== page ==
According to the Washington Post, the FBI is investigating a possible connection between the anthrax attacks and Dugway, and has questioned lab personnel. Fort Detrick is also a possible source, and the US Army Medical Research Institute of Infectious Diseases (USAMRIID) is the principal source of the Ames strain of anthrax, supplying it not only to a handful medical researchers in the US, but to germ warfare research facilities in Canada and Great Britain as well.

The Post reported November 30, “Since the mid-1980s, the US Army laboratory that is the main custodian of the virulent strain of anthrax used in the recent terrorist attacks distributed the bacteria to just five labs in the United States, Canada and England, according to government documents and interviews.”

The most recent transfers took place only a few months before this autumn’s anthrax attacks—the Ames strain was sent in March to the University of New Mexico Health Sciences Center in Albuquerque, and in May to the Battelle Memorial Institute in Columbus, Ohio, a private company involved in anthrax vaccine research.

According to a report in the New York Times, federal investigators have concluded that the anthrax spores in the Daschle and Leahy letters could only have been produced in a government weapons laboratory, probably one run by the American government. The anthrax in these letters contained as many as one trillion spores per gram, a concentration sufficient to cause the death of half the American population if widely distributed.

The Times observed, citing an unnamed federal science adviser, that the quality of the anthrax “lends credence to the idea that someone with links to military laboratories or their contractors might be behind the attacks.” The scientist told the Times, “It’s frightening to think that one of our own scientists could have done something like this. But it’s definitely possible.”

The revelations about the production of weapons-grade anthrax at Dugway and the distribution of the Ames strain from Fort Detrick have aroused concerns among the relatively small group of scientists familiar with the most up-to-date research in the field. Several expressed surprise, in comments to the press, about the ongoing germ warfare program. Barbara Hatch Rosenberg categorically declared that the Dugway activities were a violation of international treaty obligations in relation to germ warfare.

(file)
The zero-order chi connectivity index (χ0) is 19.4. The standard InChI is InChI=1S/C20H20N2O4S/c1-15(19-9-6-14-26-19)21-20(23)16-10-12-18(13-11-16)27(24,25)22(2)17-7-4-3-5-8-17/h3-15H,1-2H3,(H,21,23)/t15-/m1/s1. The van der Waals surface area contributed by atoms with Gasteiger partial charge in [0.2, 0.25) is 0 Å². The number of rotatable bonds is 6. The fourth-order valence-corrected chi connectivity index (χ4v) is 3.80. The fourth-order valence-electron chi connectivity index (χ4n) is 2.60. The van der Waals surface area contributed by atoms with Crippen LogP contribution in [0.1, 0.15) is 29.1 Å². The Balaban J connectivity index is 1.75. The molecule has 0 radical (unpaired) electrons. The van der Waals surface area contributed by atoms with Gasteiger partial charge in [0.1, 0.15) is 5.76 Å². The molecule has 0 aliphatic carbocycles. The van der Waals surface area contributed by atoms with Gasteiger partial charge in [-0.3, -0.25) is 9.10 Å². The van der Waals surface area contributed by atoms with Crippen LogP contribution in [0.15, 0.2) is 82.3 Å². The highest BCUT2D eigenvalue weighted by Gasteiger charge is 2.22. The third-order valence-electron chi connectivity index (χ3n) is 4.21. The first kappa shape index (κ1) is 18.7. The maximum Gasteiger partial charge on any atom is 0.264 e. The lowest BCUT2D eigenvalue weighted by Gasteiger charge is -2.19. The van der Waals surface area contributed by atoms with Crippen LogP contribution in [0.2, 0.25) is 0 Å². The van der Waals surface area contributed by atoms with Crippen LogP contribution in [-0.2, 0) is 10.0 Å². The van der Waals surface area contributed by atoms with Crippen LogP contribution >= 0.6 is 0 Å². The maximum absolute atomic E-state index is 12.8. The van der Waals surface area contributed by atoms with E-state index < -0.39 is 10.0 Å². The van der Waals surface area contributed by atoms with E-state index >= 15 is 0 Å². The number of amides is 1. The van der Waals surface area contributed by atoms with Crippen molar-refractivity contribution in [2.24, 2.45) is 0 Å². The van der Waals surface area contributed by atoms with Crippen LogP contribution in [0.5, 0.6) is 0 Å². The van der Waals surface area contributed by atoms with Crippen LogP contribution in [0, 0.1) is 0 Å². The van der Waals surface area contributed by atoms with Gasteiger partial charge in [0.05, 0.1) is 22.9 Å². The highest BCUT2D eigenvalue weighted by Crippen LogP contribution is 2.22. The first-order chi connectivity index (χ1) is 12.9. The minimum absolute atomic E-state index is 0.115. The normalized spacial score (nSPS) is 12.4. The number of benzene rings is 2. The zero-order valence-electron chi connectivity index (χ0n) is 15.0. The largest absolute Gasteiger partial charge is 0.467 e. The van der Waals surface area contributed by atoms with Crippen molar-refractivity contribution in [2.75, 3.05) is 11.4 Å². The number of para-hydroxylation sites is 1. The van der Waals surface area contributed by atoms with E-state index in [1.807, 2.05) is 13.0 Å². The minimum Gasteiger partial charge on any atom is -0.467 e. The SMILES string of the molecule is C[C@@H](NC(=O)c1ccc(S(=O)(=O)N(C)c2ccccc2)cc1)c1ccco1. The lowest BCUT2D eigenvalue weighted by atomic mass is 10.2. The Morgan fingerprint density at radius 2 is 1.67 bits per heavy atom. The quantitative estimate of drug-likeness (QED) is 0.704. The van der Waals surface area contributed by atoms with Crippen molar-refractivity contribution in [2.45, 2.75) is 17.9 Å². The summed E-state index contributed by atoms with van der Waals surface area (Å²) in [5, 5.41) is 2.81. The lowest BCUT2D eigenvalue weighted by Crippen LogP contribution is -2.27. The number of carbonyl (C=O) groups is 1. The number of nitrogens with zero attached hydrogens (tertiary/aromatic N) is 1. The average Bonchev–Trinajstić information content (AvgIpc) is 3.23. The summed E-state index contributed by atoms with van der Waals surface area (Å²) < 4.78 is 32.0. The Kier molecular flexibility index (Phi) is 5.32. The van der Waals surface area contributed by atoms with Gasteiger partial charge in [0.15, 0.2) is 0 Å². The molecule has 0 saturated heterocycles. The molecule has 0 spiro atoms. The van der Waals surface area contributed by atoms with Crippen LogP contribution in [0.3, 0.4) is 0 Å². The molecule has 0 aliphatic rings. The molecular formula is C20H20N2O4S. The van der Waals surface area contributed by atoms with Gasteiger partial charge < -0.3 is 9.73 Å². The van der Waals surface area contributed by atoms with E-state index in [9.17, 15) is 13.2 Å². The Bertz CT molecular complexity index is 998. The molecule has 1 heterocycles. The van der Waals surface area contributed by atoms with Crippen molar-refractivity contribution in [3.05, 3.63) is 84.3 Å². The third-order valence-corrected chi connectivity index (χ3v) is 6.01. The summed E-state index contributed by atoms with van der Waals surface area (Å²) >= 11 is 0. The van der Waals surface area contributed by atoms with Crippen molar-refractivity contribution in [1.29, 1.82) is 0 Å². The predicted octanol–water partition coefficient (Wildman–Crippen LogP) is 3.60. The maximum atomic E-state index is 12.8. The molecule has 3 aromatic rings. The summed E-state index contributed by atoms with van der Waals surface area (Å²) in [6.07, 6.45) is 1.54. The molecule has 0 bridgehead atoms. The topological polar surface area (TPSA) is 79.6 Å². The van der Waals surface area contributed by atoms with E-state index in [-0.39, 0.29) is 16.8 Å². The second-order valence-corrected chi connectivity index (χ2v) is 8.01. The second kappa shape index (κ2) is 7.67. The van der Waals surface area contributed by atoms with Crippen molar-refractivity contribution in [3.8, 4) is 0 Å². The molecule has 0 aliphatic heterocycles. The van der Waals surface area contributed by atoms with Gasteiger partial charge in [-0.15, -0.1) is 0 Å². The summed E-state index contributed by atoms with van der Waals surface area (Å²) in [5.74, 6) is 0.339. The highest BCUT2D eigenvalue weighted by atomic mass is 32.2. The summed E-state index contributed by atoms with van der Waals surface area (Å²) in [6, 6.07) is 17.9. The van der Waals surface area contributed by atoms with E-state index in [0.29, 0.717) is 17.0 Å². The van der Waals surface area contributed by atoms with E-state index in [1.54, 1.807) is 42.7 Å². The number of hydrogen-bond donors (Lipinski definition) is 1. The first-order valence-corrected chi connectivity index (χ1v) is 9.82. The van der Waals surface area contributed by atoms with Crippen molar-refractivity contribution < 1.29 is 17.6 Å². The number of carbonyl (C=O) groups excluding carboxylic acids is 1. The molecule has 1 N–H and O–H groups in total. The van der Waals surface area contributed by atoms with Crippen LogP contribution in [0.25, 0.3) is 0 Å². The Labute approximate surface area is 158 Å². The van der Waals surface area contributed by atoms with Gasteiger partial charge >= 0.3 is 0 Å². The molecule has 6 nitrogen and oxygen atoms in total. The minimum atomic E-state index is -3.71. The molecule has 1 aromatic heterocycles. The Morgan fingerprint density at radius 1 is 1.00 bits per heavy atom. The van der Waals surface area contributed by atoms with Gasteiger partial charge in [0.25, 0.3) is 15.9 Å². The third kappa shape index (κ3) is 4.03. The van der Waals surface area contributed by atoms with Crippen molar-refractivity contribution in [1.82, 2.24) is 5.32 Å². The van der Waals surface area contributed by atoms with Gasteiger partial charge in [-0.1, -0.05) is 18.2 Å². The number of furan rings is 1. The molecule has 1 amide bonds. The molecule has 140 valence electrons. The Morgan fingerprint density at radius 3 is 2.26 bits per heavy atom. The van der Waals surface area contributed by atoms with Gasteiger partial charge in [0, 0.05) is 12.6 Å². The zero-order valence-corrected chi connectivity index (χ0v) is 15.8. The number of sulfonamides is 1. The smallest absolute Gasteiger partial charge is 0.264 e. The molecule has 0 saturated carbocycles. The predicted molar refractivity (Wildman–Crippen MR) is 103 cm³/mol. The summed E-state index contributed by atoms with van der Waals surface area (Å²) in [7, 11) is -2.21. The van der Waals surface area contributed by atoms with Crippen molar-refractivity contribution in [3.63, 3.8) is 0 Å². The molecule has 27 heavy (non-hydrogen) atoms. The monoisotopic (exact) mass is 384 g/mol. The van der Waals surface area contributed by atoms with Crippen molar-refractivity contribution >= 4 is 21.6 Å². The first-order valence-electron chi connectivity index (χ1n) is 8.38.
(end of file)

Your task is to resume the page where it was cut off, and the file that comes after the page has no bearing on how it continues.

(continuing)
The Washington Post, in a front-page report December 16, cited these experts as concluding: “Genetic fingerprinting studies indicate that the anthrax spores mailed to Capitol Hill are identical to stocks of the deadly bacteria maintained by the US Army since 1980.” At least one of the scientists told the Post that “the original source” of the anthrax in the Daschle and Leahy letters “had to have been USAMRIID,” i.e., Fort Detrick.

The Post added: “The FBI’s investigation into the anthrax attacks is increasingly focusing on whether US government bioweapons research programs, including one conducted by the CIA, may have been the source of deadly anthrax powder sent through the mail, according to sources with knowledge of the probe. The results of the genetic tests strengthen that possibility. The FBI is focusing on a contractor that worked with the CIA, one source said.”

The genetic fingerprinting finding was made by a research team led by geneticist Paul Keim at Northern Arizona University in Flagstaff, the newspaper said, adding that the FBI had begun interviewing CIA officials responsible for the CIA’s own germ warfare program, which made use of the Ames strain.

The Post added that both profit and politics were being considered as possible factors in the anthrax letters: “Investigators are considering a wide range of possible motives for the anthrax attacks, including vengeance of some sort, profiteering by someone involved in the anthrax cleanup business, or perhaps an effort by someone to cast blame on Iraq...”

While this new direction in the investigation is well known in official Washington, neither the Bush administration nor the major television networks have focused any public attention on the growing likelihood that a section of the state apparatus itself, with close links to far-right elements, is the probable source of the anthrax attacks.